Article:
A recent Washington Post outlined a problem military officials are encountering in the aftermath of Pakistan’s incursion into South Waziristan. While they insist the militants are “on the run,” where they’re running to seems to damper this tactical victory.
Officials say a militant exodus into Pakistan’s major cities - Karachi, Lahore, and Islamabad - has forced US intelligence to track a diaspora of extremism. A Pakistani intelligence official who said the militants were "on the run,” added, “Now they're all over - Afghanistan, North Waziristan and inside Pakistan."
That’s a heavy caveat.
To be clear, we’re unsure of whether the Post or its sources are speaking when it states, “The spread of fighters is an unintended consequence of a relatively successful effort by the United States and Pakistan to disrupt the insurgents' operations.”
Either way, preparing for neither possibility is inexcusable. We doubt US military officials were surprised and wonder if they intended for the TTP to relocate inside Pakistan’s urban environment. Chatter over the last year affirmed that they had already initiated the process, preparing the ground for a withdrawal from South Waziristan.
Rather than being caught off guard, America and Pakistan lacked the ability to disrupt militant migration on a significant scale. They must focus on high-value targets allowing the bulk of the TTP’s foot soldiers to act with impunity and grow cells in Pakistan’s major and minor cities, along with their suburbs.
The TTP’s level of activity exceeds law enforcement capabilities.
Does this strategy constitute victory, defeat, or stalemate for the TTP? Octopus Mountain wrote before Pakistan’s incursion into South Waziristan that the TTP must mount formidable resistance to counter Pakistan’s expected tactical success, but not to the point of overexposure.
Everyone expected the TTP to melt away, which is why putting up a fight in their own area of operations would have boosted their reputation.
The TTP’s reputation took a small beating after putting up minimal resistance on the actual battlefield, just enough to maintain a constant presence. The Pakistani army mocked it for succumbing to its own tactics - mountain warfare, scaling ridges and ambushing TTP positions directly over peaks.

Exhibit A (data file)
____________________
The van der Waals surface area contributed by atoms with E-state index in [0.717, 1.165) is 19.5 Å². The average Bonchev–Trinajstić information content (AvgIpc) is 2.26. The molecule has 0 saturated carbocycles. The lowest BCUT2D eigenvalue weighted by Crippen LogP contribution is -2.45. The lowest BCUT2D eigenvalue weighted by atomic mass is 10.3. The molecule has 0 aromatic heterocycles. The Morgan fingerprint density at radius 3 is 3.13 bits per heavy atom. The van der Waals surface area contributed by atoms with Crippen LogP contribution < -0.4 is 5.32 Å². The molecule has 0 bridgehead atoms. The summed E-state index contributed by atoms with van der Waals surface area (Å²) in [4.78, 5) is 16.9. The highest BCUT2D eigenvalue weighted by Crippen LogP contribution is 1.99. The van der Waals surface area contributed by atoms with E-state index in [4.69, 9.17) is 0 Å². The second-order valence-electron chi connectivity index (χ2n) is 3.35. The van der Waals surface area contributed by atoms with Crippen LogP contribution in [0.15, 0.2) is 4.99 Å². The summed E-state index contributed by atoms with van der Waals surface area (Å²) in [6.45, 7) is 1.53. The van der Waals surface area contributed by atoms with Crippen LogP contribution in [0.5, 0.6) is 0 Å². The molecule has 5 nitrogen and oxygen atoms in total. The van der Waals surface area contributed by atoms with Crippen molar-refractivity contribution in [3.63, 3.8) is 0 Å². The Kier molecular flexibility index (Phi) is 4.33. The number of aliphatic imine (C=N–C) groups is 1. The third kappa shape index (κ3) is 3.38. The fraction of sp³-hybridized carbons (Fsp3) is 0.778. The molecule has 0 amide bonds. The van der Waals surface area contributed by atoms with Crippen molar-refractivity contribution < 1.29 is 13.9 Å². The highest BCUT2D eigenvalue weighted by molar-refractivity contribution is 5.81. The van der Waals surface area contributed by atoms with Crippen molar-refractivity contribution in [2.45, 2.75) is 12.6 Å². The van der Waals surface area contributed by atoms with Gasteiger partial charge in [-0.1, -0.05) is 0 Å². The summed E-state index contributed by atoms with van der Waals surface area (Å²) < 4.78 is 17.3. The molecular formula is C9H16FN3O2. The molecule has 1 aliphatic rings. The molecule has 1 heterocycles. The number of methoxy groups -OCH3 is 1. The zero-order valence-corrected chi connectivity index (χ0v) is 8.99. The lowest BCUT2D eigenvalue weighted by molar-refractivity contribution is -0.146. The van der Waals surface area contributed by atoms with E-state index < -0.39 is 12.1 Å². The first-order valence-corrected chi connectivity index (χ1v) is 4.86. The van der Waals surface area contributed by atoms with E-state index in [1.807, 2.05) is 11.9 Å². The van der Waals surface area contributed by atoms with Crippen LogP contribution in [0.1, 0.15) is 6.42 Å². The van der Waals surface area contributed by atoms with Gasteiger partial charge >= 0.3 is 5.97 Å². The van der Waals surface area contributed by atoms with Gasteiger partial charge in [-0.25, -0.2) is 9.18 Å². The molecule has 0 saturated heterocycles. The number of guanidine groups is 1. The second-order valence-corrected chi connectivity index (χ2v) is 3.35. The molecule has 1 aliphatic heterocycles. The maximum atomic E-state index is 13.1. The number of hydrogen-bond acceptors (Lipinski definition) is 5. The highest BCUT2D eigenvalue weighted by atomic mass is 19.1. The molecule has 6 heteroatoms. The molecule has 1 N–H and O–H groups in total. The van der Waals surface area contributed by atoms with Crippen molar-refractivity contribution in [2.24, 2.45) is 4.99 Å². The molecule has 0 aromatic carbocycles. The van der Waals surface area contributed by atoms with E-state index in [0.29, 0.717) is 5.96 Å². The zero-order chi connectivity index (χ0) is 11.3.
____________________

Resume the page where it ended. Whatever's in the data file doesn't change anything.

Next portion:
Yet the TTP delivered as expected in the unconventional battlefield, turning all of Pakistan into a war zone and demonstrating national reach. Islamabad was embarrassed when its officials admitted they were unprepared for the TTP's sophisticated attacks on generals and military installations.
These parallel operational levels suggest an overall stalemate in the war, where the government and TTP demonstrate superiority in particular areas of the battlefield, conventional and unconventional respectively.
Add nose-diving approval for the TTP and Pakistan seems back on top, as another round of operations should launch in early spring. But this advantage is countered by the TTP’s resilience, who outlasted Pakistan’s army and deflect a crushing blow. Abandoning South Waziristan is offset by new territory in the cities and the TTP remains in control of other FATA agencies.
TTP chief Hakimullah isn't even from South Waziristan. He might not see as much value in it, but he could also be planning to mass in another province in order to lure Pakistan’s army out of South Waziristan, then re-infiltrate and restart its cycle.
The problem with stalemate is that tie goes to the guerrillas. Pakistan's economy is not in verge of collapse, but not in a position to fight a long-term counterinsurgency. US aid sits on glass though, waiting to be broken if ever Islamabad were to stop taking orders from Obama.
In a way they're playing the TTP's game - a war of exhaustion - but perversely the real winner could be America.
US officials would rather empty the FATA into Pakistan’s cities than plot against a US city in the mountains, counterproductive as this strategy is. The TTP and its allies then focus on disrupting Pakistan internally, part of America’s objective to increase military support. Under heavy fire, Islamabad might grudgingly accept US support in Balochistan, Peshawar, and Karachi.
With the FATA relatively empty of local militants, al-Qaeda might become exposed to Reapers if they stay or move. Most US officials would also say nuclear weapons at this point of the speech. Too bad American interests aren't actually served by destabilizing Pakistan, because only a stabilized Pakistan benefits America.
Organized chaos appears easier than it truly is, and less-destructive than it ultimately becomes. This conflict shows no signs of letting down, a tragic but magnificent insurgency specimen.